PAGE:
Please note that this is an Archived article and may contain content that is out of date. The use of she/her/hers pronouns in some articles is not intended to be exclusionary. Eating disorders can affect people of all genders, ages, races, religions, ethnicities, sexual orientations, body shapes, and weights.
By: Center for Change Research Team
Based on data collected from 79 patients during the year 2001, we found that the Center for Change inpatient treatment approach resulted in a substantial decrease in anxiety about eating, preoccupation with food, and other eating disorder symptoms, and that patients’ scores at discharge were well within the normal range for people who do not have eating disorders. We also found that patients’ body shape satisfaction returned to a normal level such that there was a much less intense concern about body shape and size.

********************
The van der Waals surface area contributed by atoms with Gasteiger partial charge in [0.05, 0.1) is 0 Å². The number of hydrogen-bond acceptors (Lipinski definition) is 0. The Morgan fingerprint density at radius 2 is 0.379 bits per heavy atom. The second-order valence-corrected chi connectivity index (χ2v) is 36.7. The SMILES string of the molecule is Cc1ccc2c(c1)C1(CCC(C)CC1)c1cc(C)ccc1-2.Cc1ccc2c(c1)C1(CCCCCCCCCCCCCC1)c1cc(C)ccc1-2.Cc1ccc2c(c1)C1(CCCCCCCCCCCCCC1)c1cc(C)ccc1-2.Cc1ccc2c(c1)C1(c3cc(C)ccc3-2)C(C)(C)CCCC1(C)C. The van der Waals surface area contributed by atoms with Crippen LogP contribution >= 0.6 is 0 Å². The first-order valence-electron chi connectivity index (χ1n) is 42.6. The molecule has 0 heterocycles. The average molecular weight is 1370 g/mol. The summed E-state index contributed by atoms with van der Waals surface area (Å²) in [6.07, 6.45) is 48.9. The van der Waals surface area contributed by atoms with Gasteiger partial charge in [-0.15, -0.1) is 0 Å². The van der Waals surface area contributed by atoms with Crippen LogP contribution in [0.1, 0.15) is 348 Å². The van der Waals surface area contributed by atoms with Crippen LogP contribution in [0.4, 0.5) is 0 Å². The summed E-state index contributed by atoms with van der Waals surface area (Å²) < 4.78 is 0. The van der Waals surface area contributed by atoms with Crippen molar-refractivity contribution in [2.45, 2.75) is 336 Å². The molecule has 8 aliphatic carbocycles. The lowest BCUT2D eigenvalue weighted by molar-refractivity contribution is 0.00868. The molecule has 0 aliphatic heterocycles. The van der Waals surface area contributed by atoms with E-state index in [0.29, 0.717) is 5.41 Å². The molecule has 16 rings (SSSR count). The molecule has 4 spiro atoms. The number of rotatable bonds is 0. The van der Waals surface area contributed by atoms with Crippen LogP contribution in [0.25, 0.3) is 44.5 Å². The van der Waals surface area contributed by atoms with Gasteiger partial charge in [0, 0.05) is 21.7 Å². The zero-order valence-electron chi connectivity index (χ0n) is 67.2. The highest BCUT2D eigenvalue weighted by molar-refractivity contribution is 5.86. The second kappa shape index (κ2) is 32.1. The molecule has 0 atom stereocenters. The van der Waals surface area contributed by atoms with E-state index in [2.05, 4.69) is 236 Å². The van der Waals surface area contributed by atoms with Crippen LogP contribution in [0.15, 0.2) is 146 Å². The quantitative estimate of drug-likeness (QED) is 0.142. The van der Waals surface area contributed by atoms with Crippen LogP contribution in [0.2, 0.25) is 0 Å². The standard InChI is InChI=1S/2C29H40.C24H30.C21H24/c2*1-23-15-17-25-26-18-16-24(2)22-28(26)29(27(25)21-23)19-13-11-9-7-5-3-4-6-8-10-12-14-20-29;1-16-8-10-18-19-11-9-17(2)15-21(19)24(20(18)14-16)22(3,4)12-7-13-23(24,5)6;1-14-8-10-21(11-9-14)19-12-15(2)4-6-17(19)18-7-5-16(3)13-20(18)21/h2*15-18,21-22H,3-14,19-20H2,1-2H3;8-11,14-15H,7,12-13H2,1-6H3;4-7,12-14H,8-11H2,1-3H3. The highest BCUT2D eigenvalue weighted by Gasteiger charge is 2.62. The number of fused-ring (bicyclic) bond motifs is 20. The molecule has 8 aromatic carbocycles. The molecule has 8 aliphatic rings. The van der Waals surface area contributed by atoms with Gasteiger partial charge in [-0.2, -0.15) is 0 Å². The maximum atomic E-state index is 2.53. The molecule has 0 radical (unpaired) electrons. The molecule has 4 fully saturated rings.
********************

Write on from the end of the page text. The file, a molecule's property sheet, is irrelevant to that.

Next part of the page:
Patients in our inpatient program also experienced significant reductions in psychiatric symptoms such as anxiety, depression, interpersonal difficulties, and social role conflicts, and demonstrated the ability to function normally in these areas. They also experienced substantial improvement in self-esteem. Patients also reported feeling greater satisfaction with the direction their life was now taking and a closer relationship with God. This year’s findings are consistent with what we have found in previous years and provide additional evidence that our specialized eating disorder treatment program is a major help to the vast majority of women who participate in it.